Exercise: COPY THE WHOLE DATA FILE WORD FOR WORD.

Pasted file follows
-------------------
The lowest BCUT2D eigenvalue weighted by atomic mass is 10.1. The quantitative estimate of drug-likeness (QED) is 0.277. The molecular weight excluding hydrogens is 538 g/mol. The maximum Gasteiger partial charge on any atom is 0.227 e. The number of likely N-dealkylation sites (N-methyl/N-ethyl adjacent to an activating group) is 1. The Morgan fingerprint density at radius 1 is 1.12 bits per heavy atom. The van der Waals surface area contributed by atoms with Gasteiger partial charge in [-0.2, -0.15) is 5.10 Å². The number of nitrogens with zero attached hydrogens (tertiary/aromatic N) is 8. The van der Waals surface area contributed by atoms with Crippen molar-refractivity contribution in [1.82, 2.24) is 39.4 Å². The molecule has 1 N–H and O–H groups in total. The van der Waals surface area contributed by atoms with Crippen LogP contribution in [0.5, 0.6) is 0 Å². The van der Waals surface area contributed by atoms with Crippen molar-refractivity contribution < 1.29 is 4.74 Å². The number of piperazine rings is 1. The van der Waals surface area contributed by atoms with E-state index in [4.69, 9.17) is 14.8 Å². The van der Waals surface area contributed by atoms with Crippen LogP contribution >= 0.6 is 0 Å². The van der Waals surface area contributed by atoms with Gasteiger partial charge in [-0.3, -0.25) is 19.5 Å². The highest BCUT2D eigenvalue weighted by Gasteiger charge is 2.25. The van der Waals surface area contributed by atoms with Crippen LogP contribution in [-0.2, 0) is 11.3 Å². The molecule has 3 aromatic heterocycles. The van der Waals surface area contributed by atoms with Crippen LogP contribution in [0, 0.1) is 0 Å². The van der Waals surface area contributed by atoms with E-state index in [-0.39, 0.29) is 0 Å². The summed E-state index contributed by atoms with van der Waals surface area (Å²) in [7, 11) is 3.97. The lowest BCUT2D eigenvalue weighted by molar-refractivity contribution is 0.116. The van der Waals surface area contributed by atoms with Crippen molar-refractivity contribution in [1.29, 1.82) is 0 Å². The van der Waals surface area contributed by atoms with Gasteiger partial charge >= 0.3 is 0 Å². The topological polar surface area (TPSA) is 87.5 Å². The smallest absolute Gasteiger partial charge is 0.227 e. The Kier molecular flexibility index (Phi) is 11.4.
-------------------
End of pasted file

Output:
The lowest BCUT2D eigenvalue weighted by atomic mass is 10.1. The quantitative estimate of drug-likeness (QED) is 0.277. The molecular weight excluding hydrogens is 538 g/mol. The maximum Gasteiger partial charge on any atom is 0.227 e. The number of likely N-dealkylation sites (N-methyl/N-ethyl adjacent to an activating group) is 1. The Morgan fingerprint density at radius 1 is 1.12 bits per heavy atom. The van der Waals surface area contributed by atoms with Gasteiger partial charge in [-0.2, -0.15) is 5.10 Å². The number of nitrogens with zero attached hydrogens (tertiary/aromatic N) is 8. The van der Waals surface area contributed by atoms with Crippen molar-refractivity contribution in [1.82, 2.24) is 39.4 Å². The molecule has 1 N–H and O–H groups in total. The van der Waals surface area contributed by atoms with Crippen LogP contribution in [0.5, 0.6) is 0 Å². The van der Waals surface area contributed by atoms with Crippen molar-refractivity contribution < 1.29 is 4.74 Å². The number of piperazine rings is 1. The van der Waals surface area contributed by atoms with E-state index in [4.69, 9.17) is 14.8 Å². The van der Waals surface area contributed by atoms with Crippen LogP contribution >= 0.6 is 0 Å². The van der Waals surface area contributed by atoms with Gasteiger partial charge in [-0.3, -0.25) is 19.5 Å². The highest BCUT2D eigenvalue weighted by Gasteiger charge is 2.25. The van der Waals surface area contributed by atoms with Crippen LogP contribution in [-0.2, 0) is 11.3 Å². The molecule has 3 aromatic heterocycles. The van der Waals surface area contributed by atoms with Crippen LogP contribution in [0, 0.1) is 0 Å². The van der Waals surface area contributed by atoms with E-state index in [-0.39, 0.29) is 0 Å². The summed E-state index contributed by atoms with van der Waals surface area (Å²) in [7, 11) is 3.97. The lowest BCUT2D eigenvalue weighted by molar-refractivity contribution is 0.116. The van der Waals surface area contributed by atoms with Crippen molar-refractivity contribution in [1.29, 1.82) is 0 Å². The van der Waals surface area contributed by atoms with Gasteiger partial charge >= 0.3 is 0 Å². The topological polar surface area (TPSA) is 87.5 Å². The smallest absolute Gasteiger partial charge is 0.227 e. The Kier molecular flexibility index (Phi) is 11.4.